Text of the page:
Microsoft Azure Advisor is a super useful tool to help administrators obtain pertinent recommendations for improvement of services. It is used in order to work towards obtaining best practices. Azure will occasionally prompt administrators upon log in, but to get to it manually, simply type in “advisor” on the home screen search.
The categories focus on cost, security, reliability (aka, high availability), operational excellence, and performance. In a perfect world, we would always see all these wonderful green check marks, as below. Admittedly my ever-changing Azure account is currently limited, so the green was easy in this case. It is normally not unusual to see low, medium and high level recommendations, with descriptions of their impact on services.
I created a page with a simple guide on how to add a virtual machine to Microsoft Azure. This, however, is not instruction on doing this from within the Azure Portal. The VM is added by using the cloud shell.
I had a chance recently to dig into the Google Cloud Platform, in particular Kubernetes clusters and virtual machine instances. This is the “Compute Engine” offering of the GCP, or Google Cloud Platform. The GCP also offers much more, for example, Cloud Storage [data, object storage], Cloud SQL [MySQL/PostgreSQL], and App Engine [building web + mobile apps]…
Need to extend or add disk space to a Virtual Machine? The wonderful thing about virtual server technology is that disk space can be added super easily. The days of purchasing extra hard drives of any sort online and then installing them in a server are slowly coming to an end. Now disk space can be added, or extended in this example, through virtualization technology.
6.59 Terabytes disk space, on a Solid State Drive?? WOW. [not o mention 448 GB of RAM!)
“We have just recently announced the new series of VM sizes for Microsoft Azure Virtual Machines called the G-series, providing the most memory, the highest processing power and the largest amount of local SSD of any Virtual Machine size currently available in the public cloud. It easily handles deployments of mission critical applications such as large relational database servers (SQL Server, MySQL, etc.) and large NoSQL databases as well as the most demanding, very large scale-up enterprise systems.
G-series offers up to 32 vCPUs using the latest Intel® Xeon® processor E5 v3 family, 448GB of memory, and 6.59 TB of local Solid State Drive (SSD) space.”
I want to thank Microsoft from the bottom of my heart for automating and completely cleaning up the mounting of ISO images! ISO’s are the de facto standard for Operating System (or SQL Server, Office, and others) installs these days. From the perspective of bits and bytes, ISOs are efficient, sleek, compressed packages. But in years past, they were sometimes … cumbersome to deal with.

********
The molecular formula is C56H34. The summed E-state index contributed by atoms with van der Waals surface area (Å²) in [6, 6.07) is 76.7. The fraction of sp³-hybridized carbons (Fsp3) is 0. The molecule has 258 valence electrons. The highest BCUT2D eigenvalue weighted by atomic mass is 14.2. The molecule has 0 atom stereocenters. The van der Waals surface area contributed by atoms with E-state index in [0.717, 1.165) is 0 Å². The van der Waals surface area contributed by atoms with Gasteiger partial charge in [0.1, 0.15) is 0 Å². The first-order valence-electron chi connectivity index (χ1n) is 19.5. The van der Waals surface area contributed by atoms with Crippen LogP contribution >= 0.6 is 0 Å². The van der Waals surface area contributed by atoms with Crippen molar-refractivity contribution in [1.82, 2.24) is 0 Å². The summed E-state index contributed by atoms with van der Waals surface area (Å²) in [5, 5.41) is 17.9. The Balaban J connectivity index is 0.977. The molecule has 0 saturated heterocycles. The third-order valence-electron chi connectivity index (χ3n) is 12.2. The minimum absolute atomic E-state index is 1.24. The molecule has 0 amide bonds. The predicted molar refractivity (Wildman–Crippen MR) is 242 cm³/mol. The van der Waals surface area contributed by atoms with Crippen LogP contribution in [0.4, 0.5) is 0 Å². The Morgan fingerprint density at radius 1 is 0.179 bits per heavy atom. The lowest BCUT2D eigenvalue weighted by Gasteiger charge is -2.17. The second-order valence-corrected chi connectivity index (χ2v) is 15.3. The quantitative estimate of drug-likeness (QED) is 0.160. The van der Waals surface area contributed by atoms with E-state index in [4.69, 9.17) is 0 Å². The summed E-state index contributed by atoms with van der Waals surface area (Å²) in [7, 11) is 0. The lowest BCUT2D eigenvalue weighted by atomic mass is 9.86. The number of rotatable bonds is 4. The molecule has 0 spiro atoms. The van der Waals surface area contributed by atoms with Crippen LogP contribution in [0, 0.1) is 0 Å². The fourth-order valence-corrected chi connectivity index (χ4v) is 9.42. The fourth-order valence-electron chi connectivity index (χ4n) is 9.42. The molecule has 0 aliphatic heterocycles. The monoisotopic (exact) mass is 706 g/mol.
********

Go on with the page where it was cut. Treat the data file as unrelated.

In the virtualized world, it is important to have an ISO ‘mounted’ automatically. What does this mean? It means you click the ISO and within a split second the ISO transforms itself into a standard combination of installation binaries, or files and folders that are needed to perform an installation. The mount appears as just another ‘on-the-fly’ drive created in Explorer. From there you click the .Exe or .Msi and begin.
Back in the ‘old days’, Systems Administrators had to rely on 3rd party freeware or paid software to properly handle ugly ISOs. These did not always work as promised and frequently offered separate challenges. But this is no longer needed. For example: let’s say there is a need to install Windows Server 2012 Standard with Datacenter edition. No, I do not mean do an install while visiting your Datacenter, I mean installing a virtual machine (server) within the virtualized Windows 2012 Datacenter edition, the host. [as an aside, the ISO for Standard Edition and Datacenter Edition for Server 2012 is same].
Once, the OS is paid for and downloaded, then within the Hyper-V Manager, the new virtual machine process can be pointed to the ISO. It is transparently handled behind the scenes. And, mainly for demo purposes, the ISO for the server OS ISO can be double-clicked and mounted as well. Automatically the mount produces the needed “Setup” file. The below can also be done for Windows Deployment Services (WDS). The files below would look different, but WDS needs to have Windows 7 or 8 ISOs, for example, mounted so that the WDS server can pass needed images.